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 Lights Out! (Posted on 2003-11-02)
Imagine there is a 5x5 grid of lights, and only the middle light in the grid is on.

The lights are wired such that when you flip the switch for one light (from on to off or off to on) the others right next to it (not diagonally) flip as well.

Using this weird wiring of lights, what is the fewest number of switch changes it takes to turn all the lights off, and which lights should you switch? (Assume all the switches work in the manner explained, and there is 1 switch for each of the lights.)

 See The Solution Submitted by Gamer Rating: 4.0000 (2 votes)

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 re: Lights On! | Comment 25 of 26 |
(In reply to Lights On! by wonshot)

To turn all the lights on from where only the center light was on would use the same sequence of moves as to turn all the lights off when all except the center light had been on. In order to do that, use the "Chase the lights" technique given in "real-world method" by Lee. I'll use this negative image here: all the lights are on except the middle and we want to get them all off, so as to match the terminology in Lee's post.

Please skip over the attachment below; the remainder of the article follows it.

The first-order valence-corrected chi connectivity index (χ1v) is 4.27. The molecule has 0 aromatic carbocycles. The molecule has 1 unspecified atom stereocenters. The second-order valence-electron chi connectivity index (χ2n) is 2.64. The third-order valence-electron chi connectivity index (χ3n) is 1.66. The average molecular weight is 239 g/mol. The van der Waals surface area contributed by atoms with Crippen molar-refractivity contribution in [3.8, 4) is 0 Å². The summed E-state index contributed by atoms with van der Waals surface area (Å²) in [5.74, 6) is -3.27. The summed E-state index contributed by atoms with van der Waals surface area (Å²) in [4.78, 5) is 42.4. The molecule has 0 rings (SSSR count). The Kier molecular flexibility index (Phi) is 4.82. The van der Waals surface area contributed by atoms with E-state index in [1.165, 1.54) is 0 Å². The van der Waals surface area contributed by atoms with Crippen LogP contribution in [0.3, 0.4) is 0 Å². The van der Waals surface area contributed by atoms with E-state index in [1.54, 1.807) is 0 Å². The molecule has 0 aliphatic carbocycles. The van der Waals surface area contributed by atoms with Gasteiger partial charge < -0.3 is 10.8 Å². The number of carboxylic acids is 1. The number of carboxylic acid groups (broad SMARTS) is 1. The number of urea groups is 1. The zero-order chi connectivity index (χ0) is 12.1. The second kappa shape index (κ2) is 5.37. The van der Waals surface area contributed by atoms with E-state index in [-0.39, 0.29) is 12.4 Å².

Every switch in the second row has to be flipped to turn out all the lights in the first row, as a result of this, only the first and last lights in that second row will remain (or again be) lit, and in the third row, only the center light will now be on, as the whole row has reversed. To get those two lights in the second row unlit, the first and last switches in the third row must be flipped, and this completely lights that third row while turning off the first and last lights in the fourth row. In order to turn off the lights in the third row, all the switches in the fourth row must be flipped. This also turns off all the bulbs in the fourth and fifth rows and all the lights are out. As all the lights are already out in the last row we need not continue with the method presented in Lee's post.

That means that in the puzzle posed now, starting with the negative of what we had here, all the lights would be on. And to recap: flip all the switches in the second and fourth rows, and only the first and last in the middle row.

By rotational symmetry it will also work with columns instead of rows.

But looking at my comment 22 (re (3); Brute Force), there are actually two other sets of XORs that will work to produce a total of four solutions:

```
0  0  0  0  0

1  1  1  1  1

1  0  0  0  1

1  1  1  1  1

0  0  0  0  0

0  1  1  1  0

0  1  0  1  0

0  1  0  1  0

0  1  0  1  0

0  1  1  1  0

1  0  1  0  1

0  1  0  1  0

1  0  0  0  1

0  1  0  1  0

1  0  1  0  1

1  1  0  1  1

1  1  1  1  1

0  1  0  1  0

1  1  1  1  1

1  1  0  1  1

```

-----------
where a 1 means to flip the switch and a zero means not to.

These results can also be produced by the program listed in Brute Force modified to start with all the lights lit except the center, rather than the negative of that.

 Posted by Charlie on 2003-11-06 17:29:55

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